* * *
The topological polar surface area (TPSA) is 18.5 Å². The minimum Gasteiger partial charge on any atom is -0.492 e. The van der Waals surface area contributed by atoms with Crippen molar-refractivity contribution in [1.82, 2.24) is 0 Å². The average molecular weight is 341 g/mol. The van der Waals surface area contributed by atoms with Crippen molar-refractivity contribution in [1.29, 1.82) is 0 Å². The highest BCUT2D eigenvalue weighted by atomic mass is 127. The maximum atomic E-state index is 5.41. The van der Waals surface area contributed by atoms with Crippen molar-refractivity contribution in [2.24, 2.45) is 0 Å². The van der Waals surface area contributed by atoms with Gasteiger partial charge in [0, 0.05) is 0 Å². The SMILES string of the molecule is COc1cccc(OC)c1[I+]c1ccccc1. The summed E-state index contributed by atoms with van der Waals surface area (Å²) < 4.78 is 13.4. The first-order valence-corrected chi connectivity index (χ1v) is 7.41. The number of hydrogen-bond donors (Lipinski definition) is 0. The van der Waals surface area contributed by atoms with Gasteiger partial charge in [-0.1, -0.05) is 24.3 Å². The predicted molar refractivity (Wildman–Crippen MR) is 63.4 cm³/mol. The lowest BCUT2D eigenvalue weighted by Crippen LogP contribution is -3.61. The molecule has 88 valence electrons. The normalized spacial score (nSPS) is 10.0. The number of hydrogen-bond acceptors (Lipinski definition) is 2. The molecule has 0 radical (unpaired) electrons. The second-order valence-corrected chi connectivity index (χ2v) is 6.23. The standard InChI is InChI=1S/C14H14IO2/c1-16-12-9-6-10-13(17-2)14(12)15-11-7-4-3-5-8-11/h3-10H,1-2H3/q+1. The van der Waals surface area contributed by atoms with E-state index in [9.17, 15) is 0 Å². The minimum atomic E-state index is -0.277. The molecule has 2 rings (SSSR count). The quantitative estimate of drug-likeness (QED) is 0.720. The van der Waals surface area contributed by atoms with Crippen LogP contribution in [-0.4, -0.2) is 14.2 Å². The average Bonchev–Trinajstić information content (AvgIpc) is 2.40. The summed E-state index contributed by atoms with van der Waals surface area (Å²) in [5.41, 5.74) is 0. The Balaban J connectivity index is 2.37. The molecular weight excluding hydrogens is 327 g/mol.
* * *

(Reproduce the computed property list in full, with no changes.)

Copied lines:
The topological polar surface area (TPSA) is 18.5 Å². The minimum Gasteiger partial charge on any atom is -0.492 e. The van der Waals surface area contributed by atoms with Crippen molar-refractivity contribution in [1.82, 2.24) is 0 Å². The average molecular weight is 341 g/mol. The van der Waals surface area contributed by atoms with Crippen molar-refractivity contribution in [1.29, 1.82) is 0 Å². The highest BCUT2D eigenvalue weighted by atomic mass is 127. The maximum atomic E-state index is 5.41. The van der Waals surface area contributed by atoms with Crippen molar-refractivity contribution in [2.24, 2.45) is 0 Å². The van der Waals surface area contributed by atoms with Gasteiger partial charge in [0, 0.05) is 0 Å². The SMILES string of the molecule is COc1cccc(OC)c1[I+]c1ccccc1. The summed E-state index contributed by atoms with van der Waals surface area (Å²) < 4.78 is 13.4. The first-order valence-corrected chi connectivity index (χ1v) is 7.41. The number of hydrogen-bond donors (Lipinski definition) is 0. The van der Waals surface area contributed by atoms with Gasteiger partial charge in [-0.1, -0.05) is 24.3 Å². The predicted molar refractivity (Wildman–Crippen MR) is 63.4 cm³/mol. The lowest BCUT2D eigenvalue weighted by Crippen LogP contribution is -3.61. The molecule has 88 valence electrons. The normalized spacial score (nSPS) is 10.0. The number of hydrogen-bond acceptors (Lipinski definition) is 2. The molecule has 0 radical (unpaired) electrons. The second-order valence-corrected chi connectivity index (χ2v) is 6.23. The standard InChI is InChI=1S/C14H14IO2/c1-16-12-9-6-10-13(17-2)14(12)15-11-7-4-3-5-8-11/h3-10H,1-2H3/q+1. The van der Waals surface area contributed by atoms with E-state index in [9.17, 15) is 0 Å². The minimum atomic E-state index is -0.277. The molecule has 2 rings (SSSR count). The quantitative estimate of drug-likeness (QED) is 0.720. The van der Waals surface area contributed by atoms with Crippen LogP contribution in [-0.4, -0.2) is 14.2 Å². The average Bonchev–Trinajstić information content (AvgIpc) is 2.40. The summed E-state index contributed by atoms with van der Waals surface area (Å²) in [5.41, 5.74) is 0. The Balaban J connectivity index is 2.37. The molecular weight excluding hydrogens is 327 g/mol.